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Ready to fire a client? Ask yourself these 5 questions first

by Chip Bell

real-estate-agent-questions-ask-fire-client

Few people take pleasure in having to fire someone (looking at you, Donald Trump), but sometimes it’s unavoidable. This applies to real estate clients, as well.

In a recent top producers’ panel hosted by PERL Mortgage in Chicago (part of the lender’s monthly Lunch and Learn series), a number of local real estate power players gathered to debate a range of topics, from the benefits of listing portals to work delegation strategies. A wide range of topics and opinions were shared, but when a member of the crowd asked if any of the panelists had ever fired a client, the response was uniform: absolutely.

In an industry where business is built on relationships, agents are not quick to fire clients. But every agent should know when the smart business decision is to cut their losses and get rid of a client who’s more trouble than they’re worth.

If you’re thinking you should fire your client, ask yourself these questions first:

  1. Is there mutual respect? Yes, if you want your commission, you have to make it work even with difficult clients, but it’s at your discretion. And just like any employee will quit a job if their boss doesn’t respect the effort and time they put into their work, so should an agent fire a client who can’t respect their effort and expertise.
  2. Are their demands unreasonable? If you’ve been in the real estate game for a while, chances are you’ve encountered the client who can’t seem to go an hour without having a “crisis.” Of course, it’s inevitable that you’ll encounter needy clients, but when that neediness translates into unreasonable expectations, that’s when it’s time to draw the line. But what is “unreasonable”? That’s not a question we can answer, but rather something agents need to determine for themselves. Draw the line for yourself and your clients and don’t allow a precedent that casts you as the door mat. If a client’s bad for business, don’t hesitate to say “see ya.”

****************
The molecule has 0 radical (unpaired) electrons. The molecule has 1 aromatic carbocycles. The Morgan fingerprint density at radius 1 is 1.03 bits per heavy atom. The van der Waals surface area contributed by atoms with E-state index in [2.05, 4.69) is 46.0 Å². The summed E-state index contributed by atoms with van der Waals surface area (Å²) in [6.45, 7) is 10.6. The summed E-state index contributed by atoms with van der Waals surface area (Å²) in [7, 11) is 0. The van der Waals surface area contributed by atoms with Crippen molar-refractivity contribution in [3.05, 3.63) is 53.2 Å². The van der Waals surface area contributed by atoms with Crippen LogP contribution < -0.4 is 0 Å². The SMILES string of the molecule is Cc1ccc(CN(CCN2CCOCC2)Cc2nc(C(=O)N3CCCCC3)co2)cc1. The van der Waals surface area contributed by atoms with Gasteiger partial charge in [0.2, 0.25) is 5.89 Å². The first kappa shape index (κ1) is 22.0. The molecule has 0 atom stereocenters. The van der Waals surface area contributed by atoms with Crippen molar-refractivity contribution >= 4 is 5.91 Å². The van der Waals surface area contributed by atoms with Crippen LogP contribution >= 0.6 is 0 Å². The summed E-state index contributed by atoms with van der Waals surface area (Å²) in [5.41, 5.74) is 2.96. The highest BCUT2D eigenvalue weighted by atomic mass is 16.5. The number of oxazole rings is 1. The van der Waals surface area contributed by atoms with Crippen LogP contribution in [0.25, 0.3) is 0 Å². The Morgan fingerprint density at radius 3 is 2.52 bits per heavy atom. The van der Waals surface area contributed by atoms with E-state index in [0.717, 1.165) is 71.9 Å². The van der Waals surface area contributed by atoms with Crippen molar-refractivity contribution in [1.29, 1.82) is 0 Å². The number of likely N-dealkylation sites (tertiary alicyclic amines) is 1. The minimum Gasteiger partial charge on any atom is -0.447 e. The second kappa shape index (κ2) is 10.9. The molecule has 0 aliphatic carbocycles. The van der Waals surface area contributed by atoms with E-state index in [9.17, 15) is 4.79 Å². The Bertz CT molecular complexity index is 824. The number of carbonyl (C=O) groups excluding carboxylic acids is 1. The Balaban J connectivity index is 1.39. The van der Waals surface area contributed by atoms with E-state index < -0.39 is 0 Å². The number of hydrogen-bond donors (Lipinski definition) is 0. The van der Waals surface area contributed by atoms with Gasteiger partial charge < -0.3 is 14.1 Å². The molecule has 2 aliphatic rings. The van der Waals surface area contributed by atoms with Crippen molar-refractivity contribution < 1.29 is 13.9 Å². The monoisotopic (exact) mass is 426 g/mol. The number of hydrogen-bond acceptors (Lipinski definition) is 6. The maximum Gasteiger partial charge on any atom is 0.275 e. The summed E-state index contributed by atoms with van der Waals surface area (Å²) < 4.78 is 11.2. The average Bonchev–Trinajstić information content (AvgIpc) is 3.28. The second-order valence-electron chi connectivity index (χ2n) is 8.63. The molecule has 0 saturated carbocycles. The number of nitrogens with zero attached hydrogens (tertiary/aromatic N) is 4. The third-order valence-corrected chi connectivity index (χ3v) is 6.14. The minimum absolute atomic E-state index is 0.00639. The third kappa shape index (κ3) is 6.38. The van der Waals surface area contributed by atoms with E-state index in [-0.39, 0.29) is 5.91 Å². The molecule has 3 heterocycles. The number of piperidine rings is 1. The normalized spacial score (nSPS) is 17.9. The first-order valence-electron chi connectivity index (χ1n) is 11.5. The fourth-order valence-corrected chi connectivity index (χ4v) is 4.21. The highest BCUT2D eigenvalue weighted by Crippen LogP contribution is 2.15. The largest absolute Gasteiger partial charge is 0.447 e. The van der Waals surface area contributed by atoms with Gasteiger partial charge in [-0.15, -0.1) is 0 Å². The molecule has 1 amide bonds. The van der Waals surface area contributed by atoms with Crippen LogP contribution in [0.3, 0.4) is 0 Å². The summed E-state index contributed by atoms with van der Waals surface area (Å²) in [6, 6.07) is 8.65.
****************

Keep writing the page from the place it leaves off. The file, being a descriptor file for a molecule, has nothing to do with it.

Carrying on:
3. Are their price expectations unrealistic? Most sellers are going to value their home above the market. They aren’t trying to make your job difficult – research shows that sellers often overestimate their home’s value. It’s an emotional thing; many sellers have attachments to their homes. Once you’ve explained the reality of the local market and where their home fits in that market, a client unwilling to budge on price could sabotage the sale. Remember, no one’s paying you for your time – you’re going to get paid for selling your client’s home.
  4. Are they being honest? There are several aspects of the buying and selling processes that will require your clients to be honest and open about their home, their budget, their finances and other information. Sellers must disclose details about the home and its history. And on the buyer’s side, clients going through the lending process will need to disclose certain facts about their financial situation to get approved. If your client won’t or can’t disclose the information needed to make the sale happen, it’s time to reevaluate.
  5. Are they ever going to make a decision? Your client could be nice and respectful and understanding and honest, but if they’re never actually going to buy or sell, then every moment you spend with them is a moment you could be spending with a client who truly needs an agent. Don’t waste time on a client who can’t pull the trigger; qualify your leads to ensure you’re spending time with people ready (and able) to buy.

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Comments

  • Allison Garcia says:

    I answered each of these questions only to confirm that I need to cut ties. Ive been in Real Estate for 18yrs and have never had to fire a client. My client is a personal friend. What is the best approach?

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